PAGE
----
We’ve kept a close eye on Julia’s Beer and Wine Bar, under construction at 818 Woodward Avenue near Cornelia Street. The owners (who also run popular Ridgewood cafe Norma’s) planned to open last September but were held up by Department of Buildings issues. Today they announced that they’re planning on a soft opening for next Friday, January 23rd.
Once open, the spot will serve local craft beers (with Finback, Bridge and Tunnel and Transmitter Breweries on tap), wine, charcuterie and cheese plates. The interior looks gorgeous, too. Can’t wait!
Mexican Apple BBQ, a barbecue joint with some Mexican flair, is now open at 66-89 Forest Avenue, off of Putnam Avenue in Ridgewood. Ridgewood Social gives the spot two thumbs up, and reports that the owners use a small, in-house smoker and make homemade tortillas to order. The menu includes BBQ ribs and chicken, buffalo wings, burgers, tortas, juices and more. It’s open Monday through Friday, 7:30 am to 10:30 pm and Saturday through Sunday, 8 am to 10:30 pm.
Topos Bookstore is located at 788 Woodward Avenue, between Putnam Avenue and Madison Street. We hear there’s a good selection of books, including children’s books. Ridgewood Beat noted that there was an open house Sunday night, with an official grand opening coming soon. Then there’s Buttah Bakery, under construction at 377 Onderdonk Avenue between Stanhope and Stockholm Streets. The owners, two sisters from Williamsburg, gave Ridgewood Social some more details on the coming opening: “Buttah is an American bakery committed to using the freshest and highest quality ingredients. All of our items are freshly baked daily from scratch on premise. Our menu includes many sweet and savory American and Italian-American classic treats with a twist. We don’t have a Grand Opening date yet but we’re hoping for before the holidays.” Two very nice additions to the nabe!
Yesterday, the Landmarks Preservation Commission unanimously approved the designation of the Central Ridgewood Historic District. The district spans 40 blocks of the neighborhood and covers 990 buildings — more than three times the total number of buildings in already-landmarked districts of Ridgewood. The district mostly consists of brick rowhouses built in the early 1900s, and includes the streetscapes of 69th Avenue, Madison Street, Catalpa Avenue (above), and the Meyerrose House at 66-75 Forest Avenue. Prominent architects featured in the area are Louis Berger (the architect of record for over 5,000 buildings in the Ridgewood-Bushwick area) and Paul Stier (who built about half of the houses in the Central Ridgewood Historic District). This district is, according to the LPC, “One of the most harmonious and architecturally-distinguished enclaves of working-class dwellings built in New York City during the early twentieth century.” Here are more details from the LPC:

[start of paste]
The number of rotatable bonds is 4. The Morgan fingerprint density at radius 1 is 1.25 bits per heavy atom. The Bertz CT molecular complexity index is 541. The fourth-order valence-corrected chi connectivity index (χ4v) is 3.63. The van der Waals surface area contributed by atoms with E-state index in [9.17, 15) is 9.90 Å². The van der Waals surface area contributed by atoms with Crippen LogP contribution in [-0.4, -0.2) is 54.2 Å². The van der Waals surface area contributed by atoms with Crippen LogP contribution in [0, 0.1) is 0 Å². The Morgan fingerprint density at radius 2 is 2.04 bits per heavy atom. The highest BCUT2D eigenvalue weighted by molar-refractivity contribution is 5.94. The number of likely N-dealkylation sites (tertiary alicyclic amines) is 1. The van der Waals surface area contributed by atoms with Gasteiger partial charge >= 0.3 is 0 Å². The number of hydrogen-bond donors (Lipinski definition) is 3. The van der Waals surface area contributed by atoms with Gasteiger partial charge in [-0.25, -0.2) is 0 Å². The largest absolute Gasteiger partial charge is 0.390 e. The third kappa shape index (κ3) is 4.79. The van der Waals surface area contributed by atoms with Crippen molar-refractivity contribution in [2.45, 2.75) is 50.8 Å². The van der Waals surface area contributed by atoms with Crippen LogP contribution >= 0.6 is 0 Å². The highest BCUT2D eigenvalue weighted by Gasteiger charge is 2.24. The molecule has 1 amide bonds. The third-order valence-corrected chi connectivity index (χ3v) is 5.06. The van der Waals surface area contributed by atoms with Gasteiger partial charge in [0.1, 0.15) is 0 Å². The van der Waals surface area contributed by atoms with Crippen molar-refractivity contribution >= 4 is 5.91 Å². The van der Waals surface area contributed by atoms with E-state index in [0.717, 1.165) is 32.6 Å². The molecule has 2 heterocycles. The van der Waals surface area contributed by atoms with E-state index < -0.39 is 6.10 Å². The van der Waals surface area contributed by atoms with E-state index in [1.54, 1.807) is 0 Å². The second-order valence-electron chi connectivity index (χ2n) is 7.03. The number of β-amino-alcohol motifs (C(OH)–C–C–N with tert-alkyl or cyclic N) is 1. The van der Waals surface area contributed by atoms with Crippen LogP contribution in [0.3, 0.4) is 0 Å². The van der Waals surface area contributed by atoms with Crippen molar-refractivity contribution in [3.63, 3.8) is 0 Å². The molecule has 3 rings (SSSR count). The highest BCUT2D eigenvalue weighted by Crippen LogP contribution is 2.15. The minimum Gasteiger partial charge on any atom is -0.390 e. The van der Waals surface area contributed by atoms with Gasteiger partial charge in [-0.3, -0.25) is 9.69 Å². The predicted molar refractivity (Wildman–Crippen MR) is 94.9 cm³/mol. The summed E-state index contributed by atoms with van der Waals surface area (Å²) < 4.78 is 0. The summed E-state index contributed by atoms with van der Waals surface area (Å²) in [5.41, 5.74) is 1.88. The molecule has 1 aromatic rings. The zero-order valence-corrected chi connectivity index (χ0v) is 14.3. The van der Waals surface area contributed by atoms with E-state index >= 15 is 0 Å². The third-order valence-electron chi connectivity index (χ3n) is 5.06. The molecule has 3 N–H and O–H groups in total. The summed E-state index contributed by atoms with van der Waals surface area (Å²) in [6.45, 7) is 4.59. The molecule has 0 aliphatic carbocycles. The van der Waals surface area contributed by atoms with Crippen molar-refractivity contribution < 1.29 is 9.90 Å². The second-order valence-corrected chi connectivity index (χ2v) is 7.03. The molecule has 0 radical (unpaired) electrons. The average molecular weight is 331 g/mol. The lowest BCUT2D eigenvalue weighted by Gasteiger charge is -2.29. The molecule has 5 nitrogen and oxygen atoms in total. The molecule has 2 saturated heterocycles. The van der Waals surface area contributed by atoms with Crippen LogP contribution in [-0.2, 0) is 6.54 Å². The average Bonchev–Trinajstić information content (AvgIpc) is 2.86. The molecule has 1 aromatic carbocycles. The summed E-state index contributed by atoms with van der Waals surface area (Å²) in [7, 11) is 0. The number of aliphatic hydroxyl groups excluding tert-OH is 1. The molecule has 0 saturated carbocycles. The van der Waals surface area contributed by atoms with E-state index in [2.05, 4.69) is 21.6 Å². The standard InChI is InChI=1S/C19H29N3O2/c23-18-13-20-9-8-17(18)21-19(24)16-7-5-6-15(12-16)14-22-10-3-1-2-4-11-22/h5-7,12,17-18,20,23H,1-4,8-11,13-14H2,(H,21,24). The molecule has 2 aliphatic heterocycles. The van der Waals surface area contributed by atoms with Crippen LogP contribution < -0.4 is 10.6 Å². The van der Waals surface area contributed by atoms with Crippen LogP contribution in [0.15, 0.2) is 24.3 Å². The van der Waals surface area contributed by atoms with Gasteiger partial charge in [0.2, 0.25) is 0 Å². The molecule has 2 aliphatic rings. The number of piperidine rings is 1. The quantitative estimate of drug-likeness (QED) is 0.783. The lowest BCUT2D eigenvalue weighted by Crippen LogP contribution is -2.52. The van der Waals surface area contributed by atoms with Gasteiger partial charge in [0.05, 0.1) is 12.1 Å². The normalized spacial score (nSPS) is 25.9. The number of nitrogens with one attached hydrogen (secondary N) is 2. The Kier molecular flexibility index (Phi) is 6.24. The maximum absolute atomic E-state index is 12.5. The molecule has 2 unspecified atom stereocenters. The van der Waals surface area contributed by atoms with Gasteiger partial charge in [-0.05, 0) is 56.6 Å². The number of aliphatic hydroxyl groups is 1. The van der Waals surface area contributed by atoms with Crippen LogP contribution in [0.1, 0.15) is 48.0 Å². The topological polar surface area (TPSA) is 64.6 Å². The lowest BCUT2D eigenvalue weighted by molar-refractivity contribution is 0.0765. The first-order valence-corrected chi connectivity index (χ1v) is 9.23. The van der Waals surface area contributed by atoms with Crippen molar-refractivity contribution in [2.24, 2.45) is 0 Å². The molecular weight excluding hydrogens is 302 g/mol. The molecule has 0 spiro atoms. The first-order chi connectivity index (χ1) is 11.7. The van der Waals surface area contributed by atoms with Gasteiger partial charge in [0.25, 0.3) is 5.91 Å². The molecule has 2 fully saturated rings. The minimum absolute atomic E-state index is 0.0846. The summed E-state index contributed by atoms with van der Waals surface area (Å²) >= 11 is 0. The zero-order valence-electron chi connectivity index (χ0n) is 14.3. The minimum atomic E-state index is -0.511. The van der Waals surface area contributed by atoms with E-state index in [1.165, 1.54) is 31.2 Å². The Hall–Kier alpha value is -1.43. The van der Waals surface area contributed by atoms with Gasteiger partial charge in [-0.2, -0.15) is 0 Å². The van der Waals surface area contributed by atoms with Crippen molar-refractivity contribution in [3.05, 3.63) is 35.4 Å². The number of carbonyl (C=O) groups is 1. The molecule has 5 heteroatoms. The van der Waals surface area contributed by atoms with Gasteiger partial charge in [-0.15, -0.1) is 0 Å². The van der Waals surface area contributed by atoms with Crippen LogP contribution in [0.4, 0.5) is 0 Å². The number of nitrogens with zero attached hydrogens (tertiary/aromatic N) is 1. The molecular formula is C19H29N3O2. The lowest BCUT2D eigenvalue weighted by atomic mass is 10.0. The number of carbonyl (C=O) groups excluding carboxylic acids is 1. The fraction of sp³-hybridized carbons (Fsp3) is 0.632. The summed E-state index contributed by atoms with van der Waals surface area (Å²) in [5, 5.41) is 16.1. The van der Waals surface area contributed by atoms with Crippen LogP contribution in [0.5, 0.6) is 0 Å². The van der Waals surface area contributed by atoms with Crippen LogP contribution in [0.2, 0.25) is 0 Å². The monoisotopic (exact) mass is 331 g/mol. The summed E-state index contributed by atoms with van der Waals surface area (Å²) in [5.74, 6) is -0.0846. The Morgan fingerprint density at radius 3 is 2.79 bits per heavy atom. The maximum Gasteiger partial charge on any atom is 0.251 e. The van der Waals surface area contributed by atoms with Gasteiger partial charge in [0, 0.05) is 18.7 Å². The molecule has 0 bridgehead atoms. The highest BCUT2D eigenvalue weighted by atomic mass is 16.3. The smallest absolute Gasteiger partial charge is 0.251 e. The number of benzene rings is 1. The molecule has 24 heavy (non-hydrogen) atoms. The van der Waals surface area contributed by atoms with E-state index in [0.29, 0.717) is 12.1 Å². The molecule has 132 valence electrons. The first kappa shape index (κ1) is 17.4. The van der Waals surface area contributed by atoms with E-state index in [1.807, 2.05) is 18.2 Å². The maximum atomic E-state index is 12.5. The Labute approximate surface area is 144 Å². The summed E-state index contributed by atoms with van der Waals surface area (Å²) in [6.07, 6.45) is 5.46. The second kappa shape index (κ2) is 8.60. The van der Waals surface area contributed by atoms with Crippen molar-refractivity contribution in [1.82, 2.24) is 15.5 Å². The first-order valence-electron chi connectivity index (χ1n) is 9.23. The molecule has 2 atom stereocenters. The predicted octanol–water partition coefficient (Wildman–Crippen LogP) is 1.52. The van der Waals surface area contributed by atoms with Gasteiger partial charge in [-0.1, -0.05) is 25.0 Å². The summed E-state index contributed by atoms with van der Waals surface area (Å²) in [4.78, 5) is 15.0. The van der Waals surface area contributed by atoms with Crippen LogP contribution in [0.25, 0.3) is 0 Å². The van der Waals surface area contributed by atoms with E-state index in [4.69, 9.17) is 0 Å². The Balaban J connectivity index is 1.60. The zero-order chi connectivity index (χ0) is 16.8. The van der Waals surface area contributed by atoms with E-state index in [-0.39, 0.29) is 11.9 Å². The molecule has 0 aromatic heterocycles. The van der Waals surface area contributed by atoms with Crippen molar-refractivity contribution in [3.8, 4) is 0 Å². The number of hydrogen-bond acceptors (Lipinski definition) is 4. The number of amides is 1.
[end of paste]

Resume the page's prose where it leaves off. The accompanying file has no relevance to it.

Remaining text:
The detailing of the buildings is mainly in the Renaissance Revival Style, often mixed with elements from other styles, such as Romanesque Revival and neo-Grec. Many of the buildings’ original brownstone stoops, cut-glass and wood doors, and iron fences, railings and gates remain intact, as do most of the pressed-metal cornices. Representing a cohesive collection of speculative urban architecture, the row houses in the Central Ridgewood Historic District retain a high level of architectural integrity and represent an important part of housing development in New York City.
This is the third historic district for Ridgewood, and the 11th for Queens. Check out two more photos of buildings in the district after the jump.
Soon after the cocktail bar Onderdonk & Sons opened on Onderdonk Avenue, we got word of a Belgian beer bar slated to open on Fresh Pond Road. Called The Monk, the bar specializes primarily in Belgian beers and will have a strict “no TV” policy. According to Bedford and Bowery, “The name of the bar is an homage to the Trappist Monks who famously brew their own beer, considered among the best in the world.” There will be eight rotating beers on tap, a unique selection of bottled beers, and a backyard to drink in when the weather’s warm.
The grand opening is tomorrow, Saturday, from 5 pm to 2 am. Regular hours will be Monday through Thursday, 5 pm to midnight, Friday from 5 pm to 2 am, Saturday from 2 pm to 2 am, and Sunday from 2 pm to midnight. The Monk is located at 68-67 Fresh Pond Road, just north of Myrtle Avenue. GMAP